Take a look at the beta version of dw.com. We're not done yet! Your opinion can help us make it better.
G7 countries and leading technology companies including Google, Facebook and Twitter have agreed to work together to combat online terror propaganda. The accord is aimed at blocking jihadi content online.
The Group of Seven (G7) countries and some of the world's biggest technology firms agreed on Friday on a plan to remove jihadi material from the web within two hours of being posted.
"These are the first steps towards a great alliance in the name of freedom," Italian Interior Minister and host Marco Minniti said after a two-day meeting on the Italian island of Ischia off Naples.
Security experts have been warning about the manner in which extremist groups around the world have been efficiently using the internet to radicalize, recruit and train new members.
Britain's Home Secretary Amber Rudd insisted "companies need to go further and faster to not only take down extremist content but also stop it being uploaded in the first place."
The UK, supported by France and Italy, in September urged social media companies to speed up the removal of terrorist content from the internet.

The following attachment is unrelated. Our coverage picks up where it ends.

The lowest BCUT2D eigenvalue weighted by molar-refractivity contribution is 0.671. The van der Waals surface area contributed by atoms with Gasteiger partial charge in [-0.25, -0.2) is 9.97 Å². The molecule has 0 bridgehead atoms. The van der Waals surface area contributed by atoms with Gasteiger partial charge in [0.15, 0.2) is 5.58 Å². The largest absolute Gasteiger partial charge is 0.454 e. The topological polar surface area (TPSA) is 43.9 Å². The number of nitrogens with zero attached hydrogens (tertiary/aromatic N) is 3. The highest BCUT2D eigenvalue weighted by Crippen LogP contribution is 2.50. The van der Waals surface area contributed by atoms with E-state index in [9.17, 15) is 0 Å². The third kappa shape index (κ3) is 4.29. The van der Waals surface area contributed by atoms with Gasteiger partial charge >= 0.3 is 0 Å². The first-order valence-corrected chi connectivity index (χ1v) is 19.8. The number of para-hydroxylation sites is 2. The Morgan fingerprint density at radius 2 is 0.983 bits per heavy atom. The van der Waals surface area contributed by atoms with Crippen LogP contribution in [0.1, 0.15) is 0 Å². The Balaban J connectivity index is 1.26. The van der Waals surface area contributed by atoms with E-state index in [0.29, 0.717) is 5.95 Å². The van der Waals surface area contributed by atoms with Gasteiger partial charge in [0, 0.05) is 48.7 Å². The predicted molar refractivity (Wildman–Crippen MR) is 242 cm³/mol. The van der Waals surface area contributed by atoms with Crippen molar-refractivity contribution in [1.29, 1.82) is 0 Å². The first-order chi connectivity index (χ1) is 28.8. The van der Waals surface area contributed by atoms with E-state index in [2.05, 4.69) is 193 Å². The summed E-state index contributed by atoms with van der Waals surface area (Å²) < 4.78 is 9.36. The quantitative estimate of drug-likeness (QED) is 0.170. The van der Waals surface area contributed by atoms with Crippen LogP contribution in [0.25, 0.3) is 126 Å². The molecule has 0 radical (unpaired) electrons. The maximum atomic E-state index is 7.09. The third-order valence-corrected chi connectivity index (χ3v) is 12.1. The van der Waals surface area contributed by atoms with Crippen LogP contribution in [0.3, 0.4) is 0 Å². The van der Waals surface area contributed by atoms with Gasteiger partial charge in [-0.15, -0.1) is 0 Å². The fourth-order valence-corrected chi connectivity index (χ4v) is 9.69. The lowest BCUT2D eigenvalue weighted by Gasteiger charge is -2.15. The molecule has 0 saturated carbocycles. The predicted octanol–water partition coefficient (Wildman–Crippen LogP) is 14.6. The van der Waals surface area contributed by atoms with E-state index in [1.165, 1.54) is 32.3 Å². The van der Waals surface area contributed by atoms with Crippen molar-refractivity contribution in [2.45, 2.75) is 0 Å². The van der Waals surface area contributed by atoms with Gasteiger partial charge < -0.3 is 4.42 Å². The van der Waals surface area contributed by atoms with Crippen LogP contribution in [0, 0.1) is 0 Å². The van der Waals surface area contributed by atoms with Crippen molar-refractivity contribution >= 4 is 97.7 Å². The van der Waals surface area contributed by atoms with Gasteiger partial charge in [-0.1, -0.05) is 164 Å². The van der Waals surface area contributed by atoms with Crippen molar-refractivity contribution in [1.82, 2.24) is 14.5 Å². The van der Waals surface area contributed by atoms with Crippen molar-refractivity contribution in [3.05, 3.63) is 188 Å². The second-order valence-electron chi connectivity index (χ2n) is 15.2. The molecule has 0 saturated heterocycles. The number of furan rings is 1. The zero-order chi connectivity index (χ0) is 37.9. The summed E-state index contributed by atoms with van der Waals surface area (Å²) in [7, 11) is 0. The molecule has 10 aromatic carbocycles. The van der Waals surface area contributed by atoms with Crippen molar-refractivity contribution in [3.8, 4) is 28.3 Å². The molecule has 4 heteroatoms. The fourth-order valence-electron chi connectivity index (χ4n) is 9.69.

'Malware of terror'
The Group of Seven comprised of Britain, Canada, France, Germany, Italy, Japan and the US also called on tech giants Facebook, Google and Twitter to work with their smaller partners to counter online terror propaganda. It was the first time the technology firms have taken part in G7 talks on this issue.
"IS took to the technology world like a fish to water," said Italian Interior Minister Marco Minniti. He added it was time to unleash an antivirus to fight the terror group's "malware of terror."
Britain's Rudd advocated imprisonment of up to 15 years for those accessing and viewing extremist material on the web, a proposal that Julian Richards, security specialist at BUCSIS (Buckingham University Centre for Security and Intelligence Studies), said would not find favor with other G7 members.
"The UK's fairly hard approach of introducing legislative measures to try to force companies to cooperate ... and suggestions that people radicalizing online should have longer sentences, are often considered rather unpalatable and too politically sensitive in many other advanced countries," he told the Agence France-Presse news agency.
Major technology firms have been developing policies and practices to deal with the menace, but experts say much more needs to be done, especially when it comes to detecting potential threats from home-grown "lone wolves."
In June, Facebook, Google, Twitter and Microsoft launched a "Global Internet Forum to Counter Terrorism" to exchange best practices and engage with smaller companies to check the abuse of the internet by global terrorist groups.
ap/ng (AFP, dpa)